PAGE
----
A 500-pound ground beef donation split between the Creemore and Angus food banks ensures they won’t soon be asking, “where’s the beef?”
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The Simcoe County Beef Farmers (SCBF) worked with Stayner Meat Packers, Beef Farmers of Ontario (BFO), and Whitley Beef to provide the community food support with much-needed animal proteins.
“This donation will help feed the 125 families that make regular monthly visits for about four months,” said Elizabeth Mota-Kenney, Angus Food Bank volunteer. “(Especially as) we continue to see an increase of two to four families each week.”
SCBF farmers understand the pressures local food banks are under to supply nutrition protein meat products to a growing clientele, said Katherine Giffen, SCBF president.
She added that members voted unanimously during their annual general meeting to support the proposal.
Jim Whitley, of Whitley Beef and SCBF advisory councillor, pitched the idea and agreed to donate a cull cow for the event. He reached out to the BFO, the foodbanks and Stayner Meats to ensure everyone was onboard. A process he said went flawlessly from start to finish.
“Ground beef is a fresh, single-ingredient food that is not processed or fortified in any way. It’s packed with protein and is one of nature’s richest sources of iron, vitamin B12 and zinc,” said David Millsap, BFO director and Simcoe County beef farmer. “We are happy to be able to provide this nutritious, versatile, locally raised staple food to our neighbours in need.”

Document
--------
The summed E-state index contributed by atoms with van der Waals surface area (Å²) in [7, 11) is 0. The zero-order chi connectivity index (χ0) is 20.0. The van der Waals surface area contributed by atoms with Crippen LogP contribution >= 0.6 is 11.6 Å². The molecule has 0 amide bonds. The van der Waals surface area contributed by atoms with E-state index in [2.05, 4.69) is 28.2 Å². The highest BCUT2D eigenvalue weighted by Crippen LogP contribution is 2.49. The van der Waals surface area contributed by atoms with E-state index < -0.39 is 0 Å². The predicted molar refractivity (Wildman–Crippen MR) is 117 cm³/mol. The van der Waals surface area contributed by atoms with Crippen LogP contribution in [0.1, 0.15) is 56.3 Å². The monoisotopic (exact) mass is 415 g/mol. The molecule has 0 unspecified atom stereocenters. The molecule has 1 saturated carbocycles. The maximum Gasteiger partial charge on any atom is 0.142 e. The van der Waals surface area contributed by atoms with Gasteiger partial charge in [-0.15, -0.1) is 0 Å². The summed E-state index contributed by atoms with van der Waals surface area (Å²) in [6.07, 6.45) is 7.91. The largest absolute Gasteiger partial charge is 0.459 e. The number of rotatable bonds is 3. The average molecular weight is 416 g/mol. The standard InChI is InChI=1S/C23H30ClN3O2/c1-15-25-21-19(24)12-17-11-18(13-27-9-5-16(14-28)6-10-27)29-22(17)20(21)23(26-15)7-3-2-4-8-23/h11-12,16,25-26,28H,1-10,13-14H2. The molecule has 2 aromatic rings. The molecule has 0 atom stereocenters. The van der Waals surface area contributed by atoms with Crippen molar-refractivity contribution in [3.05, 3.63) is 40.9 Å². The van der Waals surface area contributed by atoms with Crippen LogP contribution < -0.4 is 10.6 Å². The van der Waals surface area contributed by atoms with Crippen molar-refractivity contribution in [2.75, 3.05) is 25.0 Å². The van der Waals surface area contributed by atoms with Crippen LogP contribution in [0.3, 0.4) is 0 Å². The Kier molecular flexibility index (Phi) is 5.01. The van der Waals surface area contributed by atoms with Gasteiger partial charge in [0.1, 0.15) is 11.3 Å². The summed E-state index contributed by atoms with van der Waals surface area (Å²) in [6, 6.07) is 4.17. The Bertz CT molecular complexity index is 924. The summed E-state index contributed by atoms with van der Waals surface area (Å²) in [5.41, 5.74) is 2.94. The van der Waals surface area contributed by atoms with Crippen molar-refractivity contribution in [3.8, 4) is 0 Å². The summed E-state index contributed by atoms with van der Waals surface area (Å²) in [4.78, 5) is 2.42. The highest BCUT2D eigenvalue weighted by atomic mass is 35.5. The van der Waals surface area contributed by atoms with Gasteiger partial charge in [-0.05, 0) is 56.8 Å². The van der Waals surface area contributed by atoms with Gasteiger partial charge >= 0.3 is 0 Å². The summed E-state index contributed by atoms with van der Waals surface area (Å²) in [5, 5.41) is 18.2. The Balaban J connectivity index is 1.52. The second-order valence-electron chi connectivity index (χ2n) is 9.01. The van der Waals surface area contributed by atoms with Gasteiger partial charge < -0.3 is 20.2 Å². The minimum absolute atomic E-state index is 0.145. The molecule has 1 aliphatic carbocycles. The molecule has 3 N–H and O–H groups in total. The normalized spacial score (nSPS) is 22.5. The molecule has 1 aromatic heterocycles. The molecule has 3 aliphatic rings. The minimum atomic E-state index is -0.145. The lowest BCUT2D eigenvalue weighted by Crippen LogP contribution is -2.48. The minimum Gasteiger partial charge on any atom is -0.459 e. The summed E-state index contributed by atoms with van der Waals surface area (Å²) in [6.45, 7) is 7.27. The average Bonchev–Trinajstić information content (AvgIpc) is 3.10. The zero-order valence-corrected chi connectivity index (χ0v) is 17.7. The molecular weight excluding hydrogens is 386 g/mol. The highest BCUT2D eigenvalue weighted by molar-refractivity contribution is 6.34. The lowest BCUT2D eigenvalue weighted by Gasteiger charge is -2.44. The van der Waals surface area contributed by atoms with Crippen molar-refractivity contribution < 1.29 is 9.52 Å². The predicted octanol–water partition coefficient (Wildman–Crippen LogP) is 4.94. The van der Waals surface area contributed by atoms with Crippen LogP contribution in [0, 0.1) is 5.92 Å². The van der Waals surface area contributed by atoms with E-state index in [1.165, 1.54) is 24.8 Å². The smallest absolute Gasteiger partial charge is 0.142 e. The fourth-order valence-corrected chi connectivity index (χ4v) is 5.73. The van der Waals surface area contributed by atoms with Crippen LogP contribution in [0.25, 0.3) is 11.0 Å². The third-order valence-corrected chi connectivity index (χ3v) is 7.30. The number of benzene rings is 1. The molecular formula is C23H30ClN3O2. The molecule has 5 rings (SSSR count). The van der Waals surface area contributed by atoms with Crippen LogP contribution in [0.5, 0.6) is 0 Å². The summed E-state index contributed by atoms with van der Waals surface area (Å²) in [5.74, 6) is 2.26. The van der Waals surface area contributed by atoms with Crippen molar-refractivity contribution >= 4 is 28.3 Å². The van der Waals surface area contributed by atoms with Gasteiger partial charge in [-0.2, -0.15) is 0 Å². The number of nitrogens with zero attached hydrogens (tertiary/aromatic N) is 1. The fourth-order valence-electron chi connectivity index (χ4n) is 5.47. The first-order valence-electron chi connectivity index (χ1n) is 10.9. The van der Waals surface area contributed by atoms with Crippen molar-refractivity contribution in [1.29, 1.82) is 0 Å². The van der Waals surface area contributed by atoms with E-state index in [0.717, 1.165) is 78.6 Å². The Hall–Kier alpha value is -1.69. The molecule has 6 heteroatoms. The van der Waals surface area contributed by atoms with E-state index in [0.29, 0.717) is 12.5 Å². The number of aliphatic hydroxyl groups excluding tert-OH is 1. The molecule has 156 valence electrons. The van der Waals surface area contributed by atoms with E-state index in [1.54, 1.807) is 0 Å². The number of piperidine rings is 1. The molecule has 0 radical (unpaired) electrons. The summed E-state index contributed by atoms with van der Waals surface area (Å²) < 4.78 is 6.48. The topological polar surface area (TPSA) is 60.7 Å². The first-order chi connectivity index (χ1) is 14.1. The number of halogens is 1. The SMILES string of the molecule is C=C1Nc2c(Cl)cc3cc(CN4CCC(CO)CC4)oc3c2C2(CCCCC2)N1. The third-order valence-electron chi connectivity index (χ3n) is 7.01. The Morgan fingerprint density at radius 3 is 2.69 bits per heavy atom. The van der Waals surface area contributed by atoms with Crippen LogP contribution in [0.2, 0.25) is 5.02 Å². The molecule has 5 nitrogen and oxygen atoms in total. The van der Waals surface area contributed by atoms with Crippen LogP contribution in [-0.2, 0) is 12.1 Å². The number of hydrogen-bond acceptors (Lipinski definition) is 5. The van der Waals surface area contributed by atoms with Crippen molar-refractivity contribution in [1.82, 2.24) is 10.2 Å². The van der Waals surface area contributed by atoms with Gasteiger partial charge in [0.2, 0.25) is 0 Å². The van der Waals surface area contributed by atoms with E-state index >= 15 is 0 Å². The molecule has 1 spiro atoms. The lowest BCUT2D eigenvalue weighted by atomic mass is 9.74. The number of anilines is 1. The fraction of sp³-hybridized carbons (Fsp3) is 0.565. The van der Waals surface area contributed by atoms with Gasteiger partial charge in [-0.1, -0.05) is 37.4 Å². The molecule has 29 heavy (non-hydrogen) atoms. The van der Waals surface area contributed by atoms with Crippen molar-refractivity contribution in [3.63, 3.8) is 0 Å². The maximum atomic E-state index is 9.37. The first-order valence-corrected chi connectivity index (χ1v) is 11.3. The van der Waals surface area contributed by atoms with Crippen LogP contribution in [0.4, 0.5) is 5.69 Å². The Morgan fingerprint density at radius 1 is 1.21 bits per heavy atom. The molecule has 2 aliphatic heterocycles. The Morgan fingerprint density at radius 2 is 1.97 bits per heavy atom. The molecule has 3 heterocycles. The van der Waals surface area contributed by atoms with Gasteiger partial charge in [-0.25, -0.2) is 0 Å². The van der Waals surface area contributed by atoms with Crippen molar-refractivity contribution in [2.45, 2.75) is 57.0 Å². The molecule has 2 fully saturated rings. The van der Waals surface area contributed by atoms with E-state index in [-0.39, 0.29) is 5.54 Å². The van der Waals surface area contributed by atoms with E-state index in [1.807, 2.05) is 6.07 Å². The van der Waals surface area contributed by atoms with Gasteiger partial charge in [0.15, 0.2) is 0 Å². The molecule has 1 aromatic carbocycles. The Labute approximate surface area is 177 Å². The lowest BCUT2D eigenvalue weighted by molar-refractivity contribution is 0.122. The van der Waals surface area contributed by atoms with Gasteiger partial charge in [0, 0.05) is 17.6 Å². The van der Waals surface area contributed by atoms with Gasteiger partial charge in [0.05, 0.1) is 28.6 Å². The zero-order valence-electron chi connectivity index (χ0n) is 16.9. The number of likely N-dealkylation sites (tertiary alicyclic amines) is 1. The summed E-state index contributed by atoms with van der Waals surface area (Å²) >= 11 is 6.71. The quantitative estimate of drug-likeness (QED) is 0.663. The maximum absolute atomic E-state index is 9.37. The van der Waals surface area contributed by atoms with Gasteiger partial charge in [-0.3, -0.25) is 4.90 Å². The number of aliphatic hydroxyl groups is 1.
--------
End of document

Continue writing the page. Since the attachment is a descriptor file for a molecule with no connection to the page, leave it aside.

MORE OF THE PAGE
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Stephen Kenney, Angus Food Bank volunteer, said it would cost upwards of $1,500 to buy 250 pounds of ground beef, and now that money is freed up to invest in other perishables.
Given Stayner Meats is booking into 2025, he thought that might be the biggest hurdle, but they went above and beyond to get the cow processed.
“Willy, (Stayner’s) head butcher, was doing it late Friday,” Whitley said. “They didn’t squeeze it in; they expanded their hours to do it for us.”
Whitley hopes SCBF and its members will discuss if this could be an annual event or stretch to include a spring and fall donation, but it comes down to how significant the financial commitment is.
Whitley and his wife chose to take a portion of the compensation offered for the cow, leaving the rest as their donation.
He knew donating was a feel-good way for local beef producers to support the community, but he’s gotten much more out of the experience.
“I’ve learned a tremendous amount about food banks and how they work. I had no idea the impact they have on as many people as they do in the community,” he said. “I really got my eyes opened about the extent and how far it can go.”
The Angus facility has freezer storage, but the Creemore food bank works out of the church, so Whitley and his wife Myrna will store their beef and deliver it as needed.
“This donation of ground beef is a much-needed support for our foodbank,” said Lorna May Lowe, coordinator of Creemore’s food bank.
“We are striving to offer healthy food choices weekly. This donation will also support our monthly educational component Soup for the Soul, encouraging each other as we learn food facts.”